From the Village Voice, June 11:
NYPD Slammed With Lawsuit Over Handling of Pedestrian and Cyclist Deaths
On July 10, 2011, Clara Heyworth was walking to meet her husband when she was fatally struck by motorist Anthony Webb, who was driving with a learner’s permit, not a license. He also might have been drunk and speeding at the time of the incident. Webb was arrested at that time.
The New York Police Department waited four days after Heyworth’s death before investigating the accident. Her widower, Jacob Stevens, claims that NYPD investigators dragged their feet because she wasn’t killed instantly. By the time they went to gather key evidence, he says, it had already been destroyed, meaning Webb got off the hook for Heyworth’s death.
Stevens is filing a lawsuit against the NYPD today, alleging the department’s policies prevented adequate investigation of this and similar cases.
Stevens and his lawyer, Steve Vaccaro, claim that the NYPD’s “Dead or Likely to Die” policy—under which Accident Investigation Squad investigators get dispatched to a crash only when a victim has died or is likely do die—directly caused this situation.
This Squad is made up of 19 investigators. They are the only ones who are allowed to say whether a driver broke the law. They dealt with 304 cases last year.
However, the Squad does not investigate crashes that don’t involve actual or likely death—those just get a one-page report…
Some other key cases include Stefanos Tsigrimanis. In September 2010, Tsigrimanis got hit by a motorist on Brooklyn’s Grand Avenue. He had a traumatic brain injury and died despite emergency surgery, transportation advocates tell the Voice. Because he was not called “likely to die,” at the time of the incident, the NYPD wound up looking into his death “over forty days after the crash occurred.”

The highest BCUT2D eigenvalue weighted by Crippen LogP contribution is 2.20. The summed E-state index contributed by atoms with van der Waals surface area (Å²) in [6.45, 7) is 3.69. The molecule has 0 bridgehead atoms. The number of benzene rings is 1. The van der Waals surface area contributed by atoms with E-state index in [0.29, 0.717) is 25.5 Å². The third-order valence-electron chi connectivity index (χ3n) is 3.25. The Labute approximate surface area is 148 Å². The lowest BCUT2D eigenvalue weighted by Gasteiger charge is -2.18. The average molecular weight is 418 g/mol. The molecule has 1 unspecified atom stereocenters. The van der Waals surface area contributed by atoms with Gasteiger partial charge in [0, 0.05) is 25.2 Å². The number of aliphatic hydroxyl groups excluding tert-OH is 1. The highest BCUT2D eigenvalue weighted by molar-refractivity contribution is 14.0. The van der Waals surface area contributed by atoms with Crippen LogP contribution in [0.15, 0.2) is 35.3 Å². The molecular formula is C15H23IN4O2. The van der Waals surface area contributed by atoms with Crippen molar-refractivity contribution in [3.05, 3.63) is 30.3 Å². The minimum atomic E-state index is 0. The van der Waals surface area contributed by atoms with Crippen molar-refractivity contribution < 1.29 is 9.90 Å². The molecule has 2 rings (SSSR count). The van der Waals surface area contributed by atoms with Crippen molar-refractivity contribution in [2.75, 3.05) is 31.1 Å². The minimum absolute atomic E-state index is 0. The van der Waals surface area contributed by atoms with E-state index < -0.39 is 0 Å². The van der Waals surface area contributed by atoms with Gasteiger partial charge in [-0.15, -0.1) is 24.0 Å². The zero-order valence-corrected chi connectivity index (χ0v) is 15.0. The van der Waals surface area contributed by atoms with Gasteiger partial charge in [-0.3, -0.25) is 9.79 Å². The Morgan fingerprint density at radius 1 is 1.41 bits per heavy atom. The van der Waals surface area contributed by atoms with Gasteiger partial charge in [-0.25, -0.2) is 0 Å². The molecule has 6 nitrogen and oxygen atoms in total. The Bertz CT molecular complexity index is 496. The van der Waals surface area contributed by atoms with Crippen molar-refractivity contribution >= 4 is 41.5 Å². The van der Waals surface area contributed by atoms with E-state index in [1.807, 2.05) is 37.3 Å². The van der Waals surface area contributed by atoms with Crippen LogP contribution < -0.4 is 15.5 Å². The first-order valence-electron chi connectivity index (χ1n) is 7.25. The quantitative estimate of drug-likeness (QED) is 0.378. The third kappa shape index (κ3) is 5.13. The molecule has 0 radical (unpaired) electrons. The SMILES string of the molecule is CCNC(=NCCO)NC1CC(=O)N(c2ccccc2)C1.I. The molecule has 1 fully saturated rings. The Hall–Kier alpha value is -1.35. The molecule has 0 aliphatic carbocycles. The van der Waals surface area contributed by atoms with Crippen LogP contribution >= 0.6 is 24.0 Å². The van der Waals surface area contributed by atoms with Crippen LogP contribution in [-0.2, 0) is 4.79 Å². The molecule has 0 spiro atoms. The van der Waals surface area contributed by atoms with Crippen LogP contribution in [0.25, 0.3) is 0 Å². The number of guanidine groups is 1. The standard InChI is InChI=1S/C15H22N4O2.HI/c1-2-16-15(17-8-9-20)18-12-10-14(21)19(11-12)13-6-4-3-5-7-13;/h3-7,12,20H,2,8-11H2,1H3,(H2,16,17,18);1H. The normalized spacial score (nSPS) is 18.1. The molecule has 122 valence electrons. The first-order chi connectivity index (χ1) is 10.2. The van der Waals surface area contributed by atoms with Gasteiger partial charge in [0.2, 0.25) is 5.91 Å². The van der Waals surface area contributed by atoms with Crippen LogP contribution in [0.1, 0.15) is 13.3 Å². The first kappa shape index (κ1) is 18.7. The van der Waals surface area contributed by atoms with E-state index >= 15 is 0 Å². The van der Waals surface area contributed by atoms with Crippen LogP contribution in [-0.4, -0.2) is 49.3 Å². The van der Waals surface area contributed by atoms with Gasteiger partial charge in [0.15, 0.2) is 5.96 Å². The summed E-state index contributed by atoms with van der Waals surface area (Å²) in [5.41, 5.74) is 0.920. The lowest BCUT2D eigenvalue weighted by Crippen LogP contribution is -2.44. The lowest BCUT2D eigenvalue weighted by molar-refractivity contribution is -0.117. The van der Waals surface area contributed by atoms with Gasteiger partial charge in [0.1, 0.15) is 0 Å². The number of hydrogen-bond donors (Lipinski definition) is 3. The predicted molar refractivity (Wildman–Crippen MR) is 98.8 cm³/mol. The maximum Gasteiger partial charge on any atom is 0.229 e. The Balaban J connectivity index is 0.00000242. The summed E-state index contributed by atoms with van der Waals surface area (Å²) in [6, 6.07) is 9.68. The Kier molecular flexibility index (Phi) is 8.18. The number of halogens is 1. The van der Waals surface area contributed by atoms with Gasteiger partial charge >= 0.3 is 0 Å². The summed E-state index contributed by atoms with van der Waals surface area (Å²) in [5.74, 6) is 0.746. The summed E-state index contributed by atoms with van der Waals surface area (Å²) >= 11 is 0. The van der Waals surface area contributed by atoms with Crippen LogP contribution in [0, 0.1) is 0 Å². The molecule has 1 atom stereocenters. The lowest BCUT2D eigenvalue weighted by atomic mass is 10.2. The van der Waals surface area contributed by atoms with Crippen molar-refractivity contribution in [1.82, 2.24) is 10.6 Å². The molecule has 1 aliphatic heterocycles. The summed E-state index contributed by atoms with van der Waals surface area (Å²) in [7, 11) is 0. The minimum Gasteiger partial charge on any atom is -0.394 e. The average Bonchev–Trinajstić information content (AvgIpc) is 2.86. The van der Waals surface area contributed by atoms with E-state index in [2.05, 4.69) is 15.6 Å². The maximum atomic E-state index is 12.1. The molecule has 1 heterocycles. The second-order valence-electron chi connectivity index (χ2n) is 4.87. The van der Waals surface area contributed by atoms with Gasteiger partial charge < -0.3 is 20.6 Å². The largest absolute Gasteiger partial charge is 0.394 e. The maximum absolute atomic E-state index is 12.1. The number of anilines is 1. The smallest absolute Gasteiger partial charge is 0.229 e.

In October 2010, also, a hit-and-run driver slammed into Michelle Matson. As a result, she endured a fractured skull, left leg, and cervical vertebrae. Because she was alive, transportation advocates claim, cops didn’t take her case seriously and never tried to ID the driver. So, nobody was charged.
More from the New York Times:
The complaint says the department’s policy is a direct violation of state traffic law, which calls for investigations of all crashes that cause serious injury, whether or not anyone is killed
The police unit conducted 304 investigations last year, the police said, a year in which the city recorded 243 people killed in traffic crashes, including Ms. Heyworth and 138 other pedestrians, and 22 bicyclists.
Those statistics have declined in the last decade as the Transportation Department has taken steps to redesign streets, slow car speeds and, most recently, install 1,800 countdown clocks at crosswalks.
But few of the crashes have resulted in arrests or criminal charges unless the driver was drunk or distracted by a cellphone. That is an indication, critics contend, that the police treat traffic deaths less seriously than other violence, even as cars now kill more New Yorkers than guns.